• Sep 23

    Versio Staff

    Say What? Just Type What the Doctor Says?

    by  Versio Staff


    Noun; /tran-skrip’shun-ist/: A quick-fingered specialist who can decipher a dictator speaking at warp speed on a cell phone while eating chips in a heavily populated office that is being vacuumed.

    Levity aside, we all know it is very important to maintain an accurate patient medical record. Quality documentation is vital to ensuring patients are receiving the best care possible. The medical transcriptionist (MT) plays an important role in this endeavor. It is the MT's responsibility to honor the physician's dictation style while also recognizing when to edit and when to flag errors and inconsistencies within a report.

    A MT is responsible for producing a report with correct grammar, punctuation, and spelling. This is common practice, and technology is certainly helpful managing this aspect of the report. However, a MT also has to be fully engaged in the report content and use crucial critical thinking skills to catch some of the less obvious errors and inconsistencies. This is something that requires a human element and cannot be replaced by technology such as voice recognition (VR) alone. In fact, a best practice is to have a MT edit any reports generated by VR to ensure they accurately reflect the meaning of the physician’s dictation.

    A MT has a responsibility to edit or flag reports for contradictory information, contextual inconsistencies, and transposition of terms and values. For example, a report is dictated that describes the situation for a female patient, including a female exam, but the dictator dictates the pronoun "he" in the assessment. Using critical thinking skills, it is obvious the patient is a female and the MT can safely edit this pronoun to "she."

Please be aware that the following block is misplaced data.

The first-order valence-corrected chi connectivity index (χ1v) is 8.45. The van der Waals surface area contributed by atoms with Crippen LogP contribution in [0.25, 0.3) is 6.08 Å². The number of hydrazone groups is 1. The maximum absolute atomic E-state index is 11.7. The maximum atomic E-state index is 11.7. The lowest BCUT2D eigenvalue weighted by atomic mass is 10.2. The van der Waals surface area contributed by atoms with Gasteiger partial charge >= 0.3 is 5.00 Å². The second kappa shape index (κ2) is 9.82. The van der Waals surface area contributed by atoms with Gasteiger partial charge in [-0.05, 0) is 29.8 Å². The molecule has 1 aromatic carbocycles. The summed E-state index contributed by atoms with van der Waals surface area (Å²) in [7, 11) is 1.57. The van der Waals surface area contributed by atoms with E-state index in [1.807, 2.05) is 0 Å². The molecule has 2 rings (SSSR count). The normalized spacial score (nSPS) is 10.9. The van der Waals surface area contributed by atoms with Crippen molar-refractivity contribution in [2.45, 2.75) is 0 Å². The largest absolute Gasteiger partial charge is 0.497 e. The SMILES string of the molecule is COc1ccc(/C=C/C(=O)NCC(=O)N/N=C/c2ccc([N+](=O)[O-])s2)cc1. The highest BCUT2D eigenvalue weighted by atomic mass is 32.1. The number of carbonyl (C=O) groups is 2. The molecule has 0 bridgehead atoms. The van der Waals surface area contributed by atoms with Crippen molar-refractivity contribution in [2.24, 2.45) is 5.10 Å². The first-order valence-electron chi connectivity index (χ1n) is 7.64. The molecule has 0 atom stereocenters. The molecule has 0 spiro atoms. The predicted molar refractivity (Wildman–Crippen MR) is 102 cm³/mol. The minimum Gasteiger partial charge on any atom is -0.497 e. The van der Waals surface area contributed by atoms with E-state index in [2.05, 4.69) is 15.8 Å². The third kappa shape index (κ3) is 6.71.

However, just as important as catching errors and inconsistencies is the ability to recognize situations where it is inappropriate for the MT to alter the dictated report. A MT has a responsibility to flag any instances that further require the dictator's attention. For example, a report describes a child with a broken leg, but the dictator refers to the left leg and right leg throughout the report. In this situation, it is not entirely clear what is intended and an MT should flag this report for the dictator to review.

    There are many anecdotes of “bloopers” in dictated reports. What if some of these examples made it in to a report that was distributed to the care team?

    • “Patient left his white blood cells at another hospital.”
    • “Patient had a left toe amputation 1 month ago. He also had a left foot amputation last year”
    • “Duration of illness is probably at least since he became ill.”

    Great medical transcription involves more than just having MTs type what is dictated. It requires terrific MTs with excellent attention and critical thinking skills. It also requires a top-notch quality assurance department to assess flagged reports and communicate questions and issues to the dictator. This is where Versio really shines!

    With the move from “physician-owned” records to a shared record environment, quality documentation has become even more critical, as every error has high visibility and creates ripple effects. Versio has been in the clinical documentation business since 2000, and we are passionate about accurately capturing the patient story. Our US-based staff delivers hundreds of reports every week and our clients love us!

    For more information on Versio’s transcription services, go to www.MyVersio.com or email sales@myversio.com.

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    Posted in Industry Information